Accurate clinical assessment of the pituitary gonadotropins LH and FSH must take into account their pulsatile release. During clinical research studies, three serum samples are obtained, one every 30 minutes, and the sera pooled for accurate determination of mean gonadotropin levels. This process is usually not necessary in clinical practice, but the clinician should be aware of the potential for LH and FSH peaks to be measured in a single gonadotropin determination, and perform repeat evaluation if LH and FSH hormone levels are both elevated. Testosterone levels may be decreased in the late afternoon or evening. Interpretation of serum testosterone levels should take the diurnal secretion of this hormone into account. Prolactin, another pituitary hormone, may affect fertility by decreasing LH production, resulting in a decrease in testosterone and subsequently, decreased libido. The release of prolactin is mediated by dopamine, and the dopamine antagonist bromocriptine will ameliorate the antifertility effects of hyperprolactinemia.

Testosterone is converted intracellularly within most androgen-sensitive organs to dihydrotestosterone. Function of the prostate, seminal vesicles, vas deferens, and other sex accessory organs are all androgen-dependent. The degree to which partial androgen deprivation in the hypogonadal man affects the function of these organs is unknown. Furthermore, the effects of "low-normal" serum testosterone levels on these organs and a man's fertility potential are unknown. Abnormally elevated serum testosterone levels are peripherally converted by the aromatase enzyme to estrogens. In addition, chromosomal abnormalities such as Klinefelter's syndrome(xxy), and some testicular tumors have elevated aromatase levels. Some obese patients may also have increased aromatase activity, since aromatase levels are high in adipose tissue, as well as fat. Therefore, hormonal evaluation of the infertile man should include determination of serum LH, FSH, testosterone and prolactin. For men with clinical gynecomastia, serum estradiol should be measured.


The human testis is an ovoid mass that lies within the scrotum. The average testicular volume is 20 cc in healthy young men and decreases in elderly men. In Asian men, testes tend to be smaller. Normal longitudinal length of the testis is approximately 4.5 to 5.1 cm. The testicular parenchyma is surrounded by a capsule containing blood vessels, smooth muscle fibers and nerve fibers sensitive to pressure. The functional role of the testicular capsule is unknown, but may relate to movement of fluid out through the rete testis or control of blood flow to the testis. The testis contains seminiferous tubules and interstitial cells. The tubules are segregated into regions by connective tissue septa. The seminiferous tubules are long V-shaped tubules, both ends of which usually terminate in the rete testis. Measurement of testicular size is critical in the evaluation of the infertile man, since seminiferous tubules (the spermatogenetic region of the testis) occupy approximately 80% of testicular volume. So, a rough estimate of spermatogenic cell capacity is provided by assessment of testicular size. Testicular consistency is also of value in determining fertility capacity. A soft testis is likely to reflect degenerating or shrunken spermatogenic components within the seminiferous tubules. The seminiferous tubules drain toward the central superior and posterior regions of the testis, the rete testis, that has a flat cuboidal epithelium. The rete coalesces in the superior portion of the testis, just anterior to the testicular vessels, to form 5-10 efferent ductules. These efferent ducts leave the testis and travel a short distance to enter the head, or caput region of the epididymis. The efferent ducts coalesce in a somewhat variable pattern within the caput epididymis to form a single epididymal tubule.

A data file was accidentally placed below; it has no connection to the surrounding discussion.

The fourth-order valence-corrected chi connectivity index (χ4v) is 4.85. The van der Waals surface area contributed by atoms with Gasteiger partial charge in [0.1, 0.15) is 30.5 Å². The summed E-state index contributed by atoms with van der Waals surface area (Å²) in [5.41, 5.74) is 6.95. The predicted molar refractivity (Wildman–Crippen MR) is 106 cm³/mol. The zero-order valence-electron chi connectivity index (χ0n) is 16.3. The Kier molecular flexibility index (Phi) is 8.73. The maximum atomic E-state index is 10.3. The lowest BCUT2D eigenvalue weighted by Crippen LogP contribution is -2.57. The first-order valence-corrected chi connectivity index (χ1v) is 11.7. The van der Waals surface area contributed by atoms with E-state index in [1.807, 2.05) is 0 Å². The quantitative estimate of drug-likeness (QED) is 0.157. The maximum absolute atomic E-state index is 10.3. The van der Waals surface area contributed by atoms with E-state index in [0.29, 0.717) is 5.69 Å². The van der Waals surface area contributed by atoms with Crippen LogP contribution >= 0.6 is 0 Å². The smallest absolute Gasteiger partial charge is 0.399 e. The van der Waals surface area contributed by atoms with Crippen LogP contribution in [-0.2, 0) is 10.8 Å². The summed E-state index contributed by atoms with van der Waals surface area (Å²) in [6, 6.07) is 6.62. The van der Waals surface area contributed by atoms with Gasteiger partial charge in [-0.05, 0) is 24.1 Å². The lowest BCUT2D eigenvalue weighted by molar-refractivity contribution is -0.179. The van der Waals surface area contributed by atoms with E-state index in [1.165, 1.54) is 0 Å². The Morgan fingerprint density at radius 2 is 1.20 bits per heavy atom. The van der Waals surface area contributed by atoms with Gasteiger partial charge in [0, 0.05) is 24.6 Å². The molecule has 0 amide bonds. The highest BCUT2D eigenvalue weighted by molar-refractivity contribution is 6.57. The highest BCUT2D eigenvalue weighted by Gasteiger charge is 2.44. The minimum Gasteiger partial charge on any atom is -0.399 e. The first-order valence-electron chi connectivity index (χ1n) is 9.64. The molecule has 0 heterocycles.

The artery to the testis is specialized in that it is highly coiled and intimately associated with a network of anastomotic veins that form the pampiniform plexus. The counterflowing vessels are separated only by the thickness of their vascular wall in some areas. This vascular arrangement facilitates the exchange of heat and small molecules, including testosterone. The transport of testosterone is a concentration-limited, passive diffusion process in men. The counter-current exchange of heat in the spermatic cord provides blood to the testis that is 2 to 4 C lower than rectal temperature in the normal individual. A loss of the temperature differential is associated with testicular dysfunction in humans with idiopathic infertility, as well as men with varicocele or cryptorchidism. Whether elevated testicular temperature causes or is simply a reflection of testicular dysfunction is unknown. Only the association between elevated testicular temperature and seminiferous failure have been demonstrated. In the distal inguinal canal, 50% of men will have a single testicular artery identifiable under l0 x power magnification dissection of the cord, with 30% of men having two arteries and 20% with three arteries.